For many years I was a bookseller by trade. Once we purchased about 625 issues of The American Weekly and I was introduced to this unique magazine during the laborious process of cataloging them. I had these illustrations scanned for my catalog, so I thought you might like a sneak peek at what treasures were being delivered every Sunday morning along with the funnies.
The American Weekly was published by the Hearst Corporation (from at least 1911 into 1960s) for inclusion as a supplement to their Sunday newspapers. Sort of the Parade Magazine of its day, it was also the precursor of the National Enquirer and could have given the Police Gazette a run for its money. It was billed as having a circulation of over 50,000,000 readers and was filled with scantily clad showgirls and tales of murder and suspense. It was large - about 21"x15" - and printed on fragile newsprint, so few copies have survived the ensuing decades. Finding 600 issues is, as we so understatedly declare in the book trade, uncommon.
While much of each 12-24-page issue is taken up with sensationalistic photos and text (and even some acknowledged fiction), the illustrations are generally top-notch. Especially the covers! Here's a sampling (these each took four scans to capture the entire sheet!):
|The amazing Lee Conrey!
If you want to see a close up of his art, click HERE.
|H. Chandler Christy - 1922||Arnold Mello - 1923||G.E. Studdy - 1925|
|Henry Raleigh - 1926||Nell Brinkley - 1927||Jose Segrelles - 1931|
|C.D. Mitchell - 1936||Charles R. Knight - 1937||Andre - 1938|
|Joe Little - 1941||Alastair K. Macdonald - 1942||Russell Patterson - 1943|
Other cover artists include: Howard Chandler Christy, James Montgomery Flagg, Nell Brinkley, A.K. Macdonald, C.D. Mitchell, Leon Bakst, Erté, Lee Conrey, Fish, Russell Patterson, Henry Raleigh, JosÃ© Segrelles, G.E. Studdy, and lots more.
The best (and most) of the interior art is by the amazing Lee Conrey. Our collection runs from 1918 to 1943 and issues from 1923 through 1943 have his work. It's clear to me that he was a major influence on Virgil Finlay and probably on Alex Raymond. Thousands of his sensational pen and ink drawings appear in these issues. I wish I could reproduce them all!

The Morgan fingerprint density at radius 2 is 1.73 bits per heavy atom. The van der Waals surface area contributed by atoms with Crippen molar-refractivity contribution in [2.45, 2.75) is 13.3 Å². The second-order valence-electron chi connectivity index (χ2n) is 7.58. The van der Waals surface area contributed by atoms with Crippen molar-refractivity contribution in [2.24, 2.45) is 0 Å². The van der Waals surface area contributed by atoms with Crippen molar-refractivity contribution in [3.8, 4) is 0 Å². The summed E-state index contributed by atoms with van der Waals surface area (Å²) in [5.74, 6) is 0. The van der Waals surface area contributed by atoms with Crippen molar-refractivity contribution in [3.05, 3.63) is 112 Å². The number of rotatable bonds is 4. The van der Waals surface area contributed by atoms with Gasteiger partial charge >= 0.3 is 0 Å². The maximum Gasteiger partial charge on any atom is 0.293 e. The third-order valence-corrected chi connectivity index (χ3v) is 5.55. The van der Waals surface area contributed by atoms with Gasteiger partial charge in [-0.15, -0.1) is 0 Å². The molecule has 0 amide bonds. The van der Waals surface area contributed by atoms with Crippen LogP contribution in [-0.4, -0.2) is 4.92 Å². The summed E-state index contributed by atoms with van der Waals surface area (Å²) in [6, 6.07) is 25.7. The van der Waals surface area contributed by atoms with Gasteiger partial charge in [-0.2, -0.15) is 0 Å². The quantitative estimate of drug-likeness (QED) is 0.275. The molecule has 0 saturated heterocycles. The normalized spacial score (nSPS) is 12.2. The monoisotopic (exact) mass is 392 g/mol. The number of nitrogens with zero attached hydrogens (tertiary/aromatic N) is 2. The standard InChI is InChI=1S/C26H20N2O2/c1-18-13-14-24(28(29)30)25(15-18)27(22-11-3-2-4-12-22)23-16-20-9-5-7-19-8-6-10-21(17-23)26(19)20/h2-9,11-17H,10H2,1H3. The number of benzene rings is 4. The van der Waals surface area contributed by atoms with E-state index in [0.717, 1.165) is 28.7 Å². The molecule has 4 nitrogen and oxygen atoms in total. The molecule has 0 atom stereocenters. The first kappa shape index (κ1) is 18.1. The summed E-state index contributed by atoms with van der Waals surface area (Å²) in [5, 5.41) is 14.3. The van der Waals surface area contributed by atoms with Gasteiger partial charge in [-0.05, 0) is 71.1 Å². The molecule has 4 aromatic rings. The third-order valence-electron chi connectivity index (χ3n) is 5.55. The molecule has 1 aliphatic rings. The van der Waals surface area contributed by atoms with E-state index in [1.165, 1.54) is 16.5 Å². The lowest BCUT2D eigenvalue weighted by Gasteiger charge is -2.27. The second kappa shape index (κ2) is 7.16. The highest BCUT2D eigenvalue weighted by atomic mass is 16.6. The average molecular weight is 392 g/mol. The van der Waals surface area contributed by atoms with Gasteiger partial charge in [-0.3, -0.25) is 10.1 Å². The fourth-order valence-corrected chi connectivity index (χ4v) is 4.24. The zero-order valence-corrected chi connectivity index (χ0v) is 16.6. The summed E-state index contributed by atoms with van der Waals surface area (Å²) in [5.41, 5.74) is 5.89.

And speaking of Virgil Finlay, if you've seen the book Virgil Finlay in The American Weekly, you have an inkling of the type of work he's done for these issues between the years 1938 and 1943. Above is one of his more impressive samples measuring over 14" in width in the original. You can also get an idea of the sensationalistic nature of the contents of these magazines. Nothing was too farfetched to speculate upon if it could offer the possibility of a good picture. Finlay and Conrey both provided lots of imaginative drawings. Other regular contributors included Joe Little, Gordon Ross, Edmund Frederick, Ben Jorj Harris, et al, and I've turned up occasional work by John R. Flanagan, Orson Lowell, Otto Soglow, and others.
And, of course, with a circulation that large, the ads were often spectacular. Not to imply that the following list is typical, but we have found a couple of large color ads each so far by: Willy Pogany, N.C. Wyeth, McClelland Barclay, Matt Clark, Dean Cornwell, Bradshaw Crandell, John Lagatta, Andrew Loomis, Rose O'Neill, Norman Rockwell, and others. Just imagine the above Lucky Strike ad by Wyeth printed at 14"x12" and you'll have an idea of the impact the size could make.
I no longer have any of these magazines for sale, having retired from the book business. And, no, I have NO idea where you can find other issues. Sorry.
Illustrations are copyright by their respective owners.
This page written, designed & © 2001 by Jim Vadeboncoeur, Jr. Updated 2011.